Abstract: We critically evaluate the empirical basis for the so-called resource curse and find that, despite the topic’s popularity in economics and political science research, this apparent paradox is a red herring. The most commonly used measure of ‘resource abundance’ can be more usefully interpreted as a proxy for ‘resource dependence’—endogenous to underlying institutional factors. In multiple estimations that combine resource abundance and dependence, institutional and constitutional variables, we find that (i) resource abundance, constitutions and institutions determine resource dependence, (ii) resource dependence does not affect growth, and (iii) resource abundance positively affects growth and institutional quality.
    Keywords: Natural resource curse, economic growth, growth regressions, political regimes, institutions, constitutions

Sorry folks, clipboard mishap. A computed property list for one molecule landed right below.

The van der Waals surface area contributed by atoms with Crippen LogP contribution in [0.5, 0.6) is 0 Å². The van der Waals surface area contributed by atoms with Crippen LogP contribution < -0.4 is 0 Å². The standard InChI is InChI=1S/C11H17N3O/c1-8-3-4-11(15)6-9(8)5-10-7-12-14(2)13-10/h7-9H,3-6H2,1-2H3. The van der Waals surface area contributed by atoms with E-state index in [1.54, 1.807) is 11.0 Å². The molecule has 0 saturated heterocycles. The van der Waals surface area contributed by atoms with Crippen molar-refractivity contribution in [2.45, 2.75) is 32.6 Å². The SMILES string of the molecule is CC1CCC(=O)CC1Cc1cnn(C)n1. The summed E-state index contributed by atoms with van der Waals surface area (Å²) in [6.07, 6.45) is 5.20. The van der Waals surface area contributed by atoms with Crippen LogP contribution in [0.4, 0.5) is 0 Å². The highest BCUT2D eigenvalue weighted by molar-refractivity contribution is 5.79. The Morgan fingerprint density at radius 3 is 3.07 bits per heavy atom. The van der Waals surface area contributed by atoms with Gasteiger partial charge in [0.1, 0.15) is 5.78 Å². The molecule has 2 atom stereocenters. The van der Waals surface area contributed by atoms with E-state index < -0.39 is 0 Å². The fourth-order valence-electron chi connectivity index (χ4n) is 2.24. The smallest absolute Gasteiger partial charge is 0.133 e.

JEL: O11 O13 Q0
    Date: 2006–12
  2. By: Luís Francisco Aguiar-Conraria (Universidade do Minho - NIPE); Yi Wen (Federal Reserve Bank of St. Louis)
    Abstract: We show that dependence on foreign energy can increase economic instability by raising the likelihood of equilibrium indeterminacy, hence making fluctuations driven by self-fulfilling expectations easier to occur. This is demonstrated in a standard neoclassical growth model. Calibration exercises, based on the estimated share of imported energy in production for several countries, show that the degree of reliance on foreign energy for many countries can easily make an otherwise determinate and stable economy indeterminate and unstable.
    Keywords: Indeterminacy, Energy Imports, Externality, Returns to Scale, Sunspots, Self-Fulfilling Expectations.
    JEL: E13 E20 E30
    Date: 2007